Bard X HGG
Last winter the legendary photographer Stephen Shore received an unusual request from the Howard Greenberg Gallery in New York: Would he be interested in curating an exhibition that included his students from the renowned photography program at Bard College? The answer was, “yes,” and the resulting collaboration, “Bard x HGG”, pairs work by seven of Shore’s recent graduates with photographs by historic 20th century artists from the Gallery’s vast archives.
“Stephen Shore is a bridge connecting contemporary photography with the history of photography,” said Howard Greenberg. “As a contemporary figure and an important part of photo history, he is in a unique position to be able to connect a new generation of photographers and viewers.”
“I think of myself as both a photographer and a teacher and am delighted to have this opportunity to show my student’s work,” said Stephen Shore, Program Director & Susan Weber Professor in the Arts at Bard College. “Each of the recent graduates (from 2017 and 2018) is represented by a series of pictures so you can get a sense of their thought process and artistic practice.”
Works by the Bard graduates—Jasmine Clarke, Madison Emond, Briauna Falk, Vanessa Kotovich, Jackson Siegal, Naomi Zahler, and Ying Jing Zheng—are paired with photographs by Dave Heath, Ralph Eugene Meatyard, Lisette Model, Frederick Sommer, Stephen Shore, Joseph Sudek, and Minor White from Howard Greenberg Gallery’s extensive holdings.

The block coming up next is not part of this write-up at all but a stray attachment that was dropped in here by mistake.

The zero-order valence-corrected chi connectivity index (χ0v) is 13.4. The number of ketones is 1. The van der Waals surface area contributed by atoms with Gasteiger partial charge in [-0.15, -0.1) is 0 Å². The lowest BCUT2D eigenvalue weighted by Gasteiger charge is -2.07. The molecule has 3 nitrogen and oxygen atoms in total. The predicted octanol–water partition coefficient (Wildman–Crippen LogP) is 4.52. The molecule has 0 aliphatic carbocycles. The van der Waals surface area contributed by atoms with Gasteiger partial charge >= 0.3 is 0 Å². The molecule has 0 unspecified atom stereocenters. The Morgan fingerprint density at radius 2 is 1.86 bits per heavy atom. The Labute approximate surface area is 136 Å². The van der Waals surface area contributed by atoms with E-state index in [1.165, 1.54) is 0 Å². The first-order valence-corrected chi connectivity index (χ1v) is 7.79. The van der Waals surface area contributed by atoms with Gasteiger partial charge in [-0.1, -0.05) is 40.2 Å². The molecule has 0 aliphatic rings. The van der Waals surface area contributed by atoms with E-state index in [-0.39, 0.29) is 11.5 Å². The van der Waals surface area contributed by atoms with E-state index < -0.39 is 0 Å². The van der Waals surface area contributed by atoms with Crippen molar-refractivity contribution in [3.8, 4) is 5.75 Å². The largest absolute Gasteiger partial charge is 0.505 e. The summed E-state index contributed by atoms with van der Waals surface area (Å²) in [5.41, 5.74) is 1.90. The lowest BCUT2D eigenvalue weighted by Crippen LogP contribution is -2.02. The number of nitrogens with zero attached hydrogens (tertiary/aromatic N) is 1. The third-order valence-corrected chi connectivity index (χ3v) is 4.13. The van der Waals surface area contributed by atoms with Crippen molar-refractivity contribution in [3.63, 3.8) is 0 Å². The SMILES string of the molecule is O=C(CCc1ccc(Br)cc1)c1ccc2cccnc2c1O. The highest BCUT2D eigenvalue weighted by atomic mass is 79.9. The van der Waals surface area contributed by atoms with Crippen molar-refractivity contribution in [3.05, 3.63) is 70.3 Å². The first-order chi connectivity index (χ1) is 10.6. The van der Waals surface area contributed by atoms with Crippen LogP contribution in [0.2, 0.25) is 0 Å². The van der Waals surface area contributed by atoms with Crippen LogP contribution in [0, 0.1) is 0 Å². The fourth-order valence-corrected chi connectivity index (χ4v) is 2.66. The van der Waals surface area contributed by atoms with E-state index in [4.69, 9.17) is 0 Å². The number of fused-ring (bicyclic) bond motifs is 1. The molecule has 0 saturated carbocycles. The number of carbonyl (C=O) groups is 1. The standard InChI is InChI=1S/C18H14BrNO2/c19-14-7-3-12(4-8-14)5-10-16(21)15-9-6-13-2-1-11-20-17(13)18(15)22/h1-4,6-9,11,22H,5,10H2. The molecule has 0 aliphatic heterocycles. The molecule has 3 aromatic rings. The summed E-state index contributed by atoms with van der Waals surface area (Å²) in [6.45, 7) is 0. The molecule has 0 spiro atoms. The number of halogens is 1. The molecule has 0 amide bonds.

Shore noted that the pairings vary from artist to artist, often highlighting an aspect of the recent graduate’s work. For the work by artists from the Gallery, Shore selected images by many photographers with whom he has personal connections: “David Heath was a friend to me when I was 14 and taught me about printing, and I was in a 10-day workshop run by Minor White when I was at the Hotchkiss School in Connecticut.”
Providing a gateway to the exhibition, work by Don Donaghy will be presented within the context of Bard x HGG. “While going through the Gallery’s archive, I came across Donaghy’s work and thought it would be wonderful to show,” said Shore. “His work was considered cutting edge in the 1960s. Yet, his photographs disappeared from public view despite the important role they played in the development of contemporary photography.”